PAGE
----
After the volume of cryoprotective agent containing the embryo has been frozen it can be stored conveniently in liquid nitrogen at -196° C. over long periods of time. Mamalian embryos frozen and stored in this manner have been known to survive and develop into normal animals after having been stored up to five years.
The stored frozen embryo contained in the volume of cryoprotective agent must be thawed for transfer to the recipient animal. In some cases the thawing process is time and temperature controlled. In other cases, depending upon the particular embryo and cryoprotective agent employed, thawing can be achieved simply by removing the container in which the volume of cryoprotective agent and embryo have been stored from a liquid nitrogen storage container and allowing the embryo container to reach ambient temperatures in an uncontrolled manner. Once the volume of cryoprotective agent and embryo have thawed, i.e., changed from a frozen solid state to a liquid state, it is necessary to dilute or wash away the cryoprotective agent from the embryo if a viable embryo is to result.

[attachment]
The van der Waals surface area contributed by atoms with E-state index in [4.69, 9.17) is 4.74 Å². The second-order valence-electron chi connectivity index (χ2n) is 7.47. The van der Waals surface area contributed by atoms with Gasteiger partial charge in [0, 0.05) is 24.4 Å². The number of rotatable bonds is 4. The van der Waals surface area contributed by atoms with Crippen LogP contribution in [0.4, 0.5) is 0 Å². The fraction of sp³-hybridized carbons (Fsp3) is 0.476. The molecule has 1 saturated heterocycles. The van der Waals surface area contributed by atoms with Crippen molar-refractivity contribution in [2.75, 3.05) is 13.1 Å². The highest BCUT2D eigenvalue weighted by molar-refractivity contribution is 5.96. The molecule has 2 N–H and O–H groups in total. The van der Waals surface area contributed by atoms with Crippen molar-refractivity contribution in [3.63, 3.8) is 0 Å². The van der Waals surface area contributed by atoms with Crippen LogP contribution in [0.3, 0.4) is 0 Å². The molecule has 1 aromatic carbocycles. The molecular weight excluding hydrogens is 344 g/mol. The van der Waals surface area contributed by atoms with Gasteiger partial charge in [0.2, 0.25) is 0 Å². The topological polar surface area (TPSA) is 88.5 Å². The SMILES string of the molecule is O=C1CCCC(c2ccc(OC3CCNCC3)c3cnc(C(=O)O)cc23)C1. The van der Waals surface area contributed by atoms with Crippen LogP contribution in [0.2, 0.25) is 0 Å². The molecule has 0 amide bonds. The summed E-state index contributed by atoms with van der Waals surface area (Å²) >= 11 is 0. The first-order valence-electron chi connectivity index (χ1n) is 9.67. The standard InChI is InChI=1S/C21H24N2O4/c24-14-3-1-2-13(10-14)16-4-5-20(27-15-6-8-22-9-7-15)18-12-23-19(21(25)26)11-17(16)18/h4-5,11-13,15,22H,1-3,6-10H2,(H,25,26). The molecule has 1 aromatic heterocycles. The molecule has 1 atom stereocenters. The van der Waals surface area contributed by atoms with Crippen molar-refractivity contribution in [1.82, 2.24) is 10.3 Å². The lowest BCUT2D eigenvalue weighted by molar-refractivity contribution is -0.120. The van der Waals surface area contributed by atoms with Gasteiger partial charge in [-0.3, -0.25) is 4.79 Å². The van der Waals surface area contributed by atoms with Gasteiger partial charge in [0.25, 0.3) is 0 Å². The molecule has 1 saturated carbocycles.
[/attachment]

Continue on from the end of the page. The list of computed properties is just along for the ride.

While most conventional dilution procedures employ a multistep process whereby the cryoprotective agent is diluted away by reducing its concentration in a stepwise fashion, it is impossible to achieve a one step dilution by employing an effective volumetric amount of a solution of a nontoxic, nonpermeating diluent, the concentration of the diluent being such that upon admixture with the cryoprotective agent the resulting liquid mixture is substantially isosmolal. As used herein the term "diluent" refers to a nontoxic, nonpermeating (i.e., incapable of substantial permeation into the embryo) substance of sufficient solubility in water to be able to obtain the concentrations necessary to achieve the isosmolal condition described below. The preferred diluent is sucrose. The term "diluent solution" as used herein refers to a solution of the diluent in PBS, the concentration of the diluent being determined as a function of the concentration and type of cryoprotective agent to be employed and the relative volumetric proportion of the volume of cryoprotective agent to the volume of diluent solution. Finally, as referred to herein, the term "dilution mixture" refers to the isosmolal liquid solution which results from a combination of the diluent solution with the volume of cryoprotective agent containing the embryo.